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MyWi 4.0
AT&T isn't playing games when it comes to unauthorized tethering apps

Things are quickly changing when it comes to internet data plans. While we were used to a plethora of unlimited data plans for our smartphones and even our home internet connections, service providers are now implementing bandwidth caps to curb data usage

When it comes to smartphones, many users feel that that should be able to use that data anyway they please, however, service providers clearly don't feel the same way. For this reason, data tethering -- which allows you to share your smartphone internet data connection with other devices -- is usually a separate charge from your data plan.

Those that get around this extra fee by jailbreaking and using "unauthorized" apps had better start watching your back -- AT&T is beginning to crackdown on users. According to TUAW, AT&T is sending out letters to customers that it believes are using unauthorized tethering solutions. Here's a snippet from the full text (which can be found here): 

Tethering can be an efficient way for our customers to enjoy the benefits of AT&T’s mobile broadband network and use more than one device to stay in touch with important people and information. To take advantage of this feature, we require that in addition to a data plan, you also have a tethering plan. 

Our records show that you use this capability, but are not subscribed to our tethering plan…

If we don’t hear from you, we’ll plan to automatically enroll you into DataPro 4GB after March 27, 2011. The new plan – whether you sign up on your own or we automatically enroll you – will replace your current smartphone data plan, including if you are on an unlimited data plan.

If you discontinue tethering, no changes to your current plan will be required.

One of the most popular apps for jailbroken iPhones is MyWi. MyWi allows a user to tether their iPhone without payingthe additional monthly tethering fee to AT&T. The app allows tethering via USB, Bluetooth, or Wi-Fi and is available for a one-time fee of $19.99

The letter doesn't say how AT&T was able to determine that the customer was tethering, but it stands to reason that grandfathered unlimited data plan customers that are using multiple gigabytes of data per month are prime suspects.



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RE: Automatic Contract changes?
By JBird7986 on 3/18/2011 10:13:00 AM , Rating: 4
They'd have to prove it. Who's to say that you're not just watching tons of movies on your phone?


RE: Automatic Contract changes?
By SilthDraeth on 3/18/2011 11:34:23 AM , Rating: 5
If you are connecting through their network, they know what you are doing with your phone?

If you haven't heard of Carrier IQ... I know my Samsung Epic "HAD" it. Now it doesn't. Of course this is a Sprint/Samsung Phone, but I am willing to bet that phones on other carriers have it, or something similar installed by default, so unless you have a ROM with it removed, they know "exactly" how you are using your phone if they want to.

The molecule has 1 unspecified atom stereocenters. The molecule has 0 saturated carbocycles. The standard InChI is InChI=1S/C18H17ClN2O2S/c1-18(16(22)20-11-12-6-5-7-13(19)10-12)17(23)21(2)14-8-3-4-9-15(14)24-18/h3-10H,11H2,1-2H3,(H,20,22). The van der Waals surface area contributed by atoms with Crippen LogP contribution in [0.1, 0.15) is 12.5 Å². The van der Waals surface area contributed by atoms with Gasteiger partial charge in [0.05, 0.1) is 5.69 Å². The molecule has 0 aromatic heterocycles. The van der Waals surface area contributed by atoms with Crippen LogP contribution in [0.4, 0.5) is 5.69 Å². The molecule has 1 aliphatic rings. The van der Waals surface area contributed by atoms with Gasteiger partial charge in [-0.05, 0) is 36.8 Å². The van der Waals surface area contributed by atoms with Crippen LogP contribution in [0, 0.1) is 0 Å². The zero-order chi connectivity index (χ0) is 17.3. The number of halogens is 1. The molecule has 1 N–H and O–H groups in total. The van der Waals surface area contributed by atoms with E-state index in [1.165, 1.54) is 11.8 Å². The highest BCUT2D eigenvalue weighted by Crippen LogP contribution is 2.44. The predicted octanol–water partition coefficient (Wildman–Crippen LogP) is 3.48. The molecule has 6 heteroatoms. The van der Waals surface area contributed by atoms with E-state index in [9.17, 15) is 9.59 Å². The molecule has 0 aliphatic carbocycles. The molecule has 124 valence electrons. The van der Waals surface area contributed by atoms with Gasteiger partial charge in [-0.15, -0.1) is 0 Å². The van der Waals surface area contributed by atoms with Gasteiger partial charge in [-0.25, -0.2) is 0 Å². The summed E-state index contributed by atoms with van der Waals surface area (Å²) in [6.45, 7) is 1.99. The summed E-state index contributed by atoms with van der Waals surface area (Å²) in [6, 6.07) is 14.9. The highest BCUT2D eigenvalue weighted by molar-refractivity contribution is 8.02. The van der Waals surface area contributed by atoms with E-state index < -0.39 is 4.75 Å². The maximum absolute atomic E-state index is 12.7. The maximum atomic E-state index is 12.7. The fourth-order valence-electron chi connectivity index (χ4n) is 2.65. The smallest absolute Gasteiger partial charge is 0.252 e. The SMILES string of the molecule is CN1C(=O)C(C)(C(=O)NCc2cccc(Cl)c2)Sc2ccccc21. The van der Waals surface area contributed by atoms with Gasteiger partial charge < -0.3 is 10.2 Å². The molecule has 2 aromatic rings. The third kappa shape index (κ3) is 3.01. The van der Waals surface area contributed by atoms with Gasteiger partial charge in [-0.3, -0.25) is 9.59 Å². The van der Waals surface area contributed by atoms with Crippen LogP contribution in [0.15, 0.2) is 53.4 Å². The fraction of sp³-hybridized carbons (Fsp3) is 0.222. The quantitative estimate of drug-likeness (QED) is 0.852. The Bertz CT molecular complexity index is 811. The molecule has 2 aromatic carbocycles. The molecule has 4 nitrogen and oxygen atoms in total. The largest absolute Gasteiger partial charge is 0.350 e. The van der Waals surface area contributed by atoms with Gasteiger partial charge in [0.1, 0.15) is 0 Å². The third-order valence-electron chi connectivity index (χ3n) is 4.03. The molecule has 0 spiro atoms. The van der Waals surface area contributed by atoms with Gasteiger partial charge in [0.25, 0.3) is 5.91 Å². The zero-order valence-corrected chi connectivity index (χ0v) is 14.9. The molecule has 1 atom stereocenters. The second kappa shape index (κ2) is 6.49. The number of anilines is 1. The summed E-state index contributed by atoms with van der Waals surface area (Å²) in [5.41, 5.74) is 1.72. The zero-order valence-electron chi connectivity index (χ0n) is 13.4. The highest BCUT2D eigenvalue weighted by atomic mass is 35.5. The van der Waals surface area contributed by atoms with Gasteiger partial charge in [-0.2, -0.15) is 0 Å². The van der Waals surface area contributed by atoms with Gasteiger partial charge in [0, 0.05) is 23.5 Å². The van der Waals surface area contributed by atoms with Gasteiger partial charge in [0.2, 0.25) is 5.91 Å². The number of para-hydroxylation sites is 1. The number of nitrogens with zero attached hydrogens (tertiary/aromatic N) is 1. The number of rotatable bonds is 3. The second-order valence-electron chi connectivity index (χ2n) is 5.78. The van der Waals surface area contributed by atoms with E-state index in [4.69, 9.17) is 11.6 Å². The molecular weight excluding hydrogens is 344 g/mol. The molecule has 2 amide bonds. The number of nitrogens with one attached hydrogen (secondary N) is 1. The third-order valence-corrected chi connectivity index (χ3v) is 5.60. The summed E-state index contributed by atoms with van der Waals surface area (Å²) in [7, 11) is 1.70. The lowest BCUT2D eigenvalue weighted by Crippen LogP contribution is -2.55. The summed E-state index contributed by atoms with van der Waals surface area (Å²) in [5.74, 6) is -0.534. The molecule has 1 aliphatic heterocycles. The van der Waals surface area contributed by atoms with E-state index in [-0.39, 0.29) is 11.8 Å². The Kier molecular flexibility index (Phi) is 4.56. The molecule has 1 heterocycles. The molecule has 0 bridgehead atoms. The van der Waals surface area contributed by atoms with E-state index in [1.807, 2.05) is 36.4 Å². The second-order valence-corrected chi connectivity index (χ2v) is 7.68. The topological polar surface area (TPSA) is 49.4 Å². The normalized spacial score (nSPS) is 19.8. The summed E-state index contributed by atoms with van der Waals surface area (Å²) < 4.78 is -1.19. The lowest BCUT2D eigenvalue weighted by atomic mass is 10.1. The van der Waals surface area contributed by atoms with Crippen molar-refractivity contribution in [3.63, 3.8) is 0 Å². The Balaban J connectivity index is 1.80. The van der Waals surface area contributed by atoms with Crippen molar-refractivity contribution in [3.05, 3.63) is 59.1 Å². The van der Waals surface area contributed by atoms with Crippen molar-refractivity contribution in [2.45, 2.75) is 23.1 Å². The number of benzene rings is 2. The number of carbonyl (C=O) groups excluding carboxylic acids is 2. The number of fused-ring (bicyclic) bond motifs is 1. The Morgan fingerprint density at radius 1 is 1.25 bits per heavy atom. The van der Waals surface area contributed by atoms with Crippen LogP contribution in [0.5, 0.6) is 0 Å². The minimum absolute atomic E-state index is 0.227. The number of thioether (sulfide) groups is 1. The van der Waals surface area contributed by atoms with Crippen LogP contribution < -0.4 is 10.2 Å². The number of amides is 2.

h t t p: / / forum.xda-developers.com/showpost.php?p=11763089

Posted by k0nane on XDA Developers for Samsung Epic

"What Is Carrier IQ? Why Should We Care?

Put simply - and bluntly - Carrier IQ is a software package buried deep within Android by Samsung at the behest of Sprint. It has been in active use since the time of the Moment, if not before. The company that develops it, also known as Carrier IQ, bills it as "Mobile Service Intelligence". In their own words,

[T]he combination of the MSIP and IQ Insight lets you move seamlessly from broad trend data across many users, through comparative groups down to diagnostic data from individual devices. Now, not only can you identify trends, you have the power to drill down to specific instances, giving you the insight your specialists need to make a difference.

On its own, that description can vary from harmless, to worrying, depending on how you look at it. It's not until one drills deep down into the system and ferrets out every piece of the software that one truly knows what it contains. As some of you might remember, ACS took the first steps toward disabling the Carrier IQ software with the release of SyndicateROM and Xtreme Kernel 1.0. That, however, didn't even scratch the surface.

Carrier IQ's native libraries are plainly visible - libiq_client.so and libiq_service.so in /system/lib. During every boot, this service is launched - you can see it in Settings > Applications > Running Services as "IQAgent Service". These native libraries are called by non-native (Android application) libraries located in ext.jar (the client) and framework.jar (the service). Removal of these (rather obviously-named) libraries alone, be it the .so files or the libraries in framework or ext, will, obviously, break boot. So I - k0nane - had to dig deeper. To make a long story short, reference to the IQ Service and IQ Client were littered across the deepest portions of the framework, and some of the most basic functions of the Android system as we know it.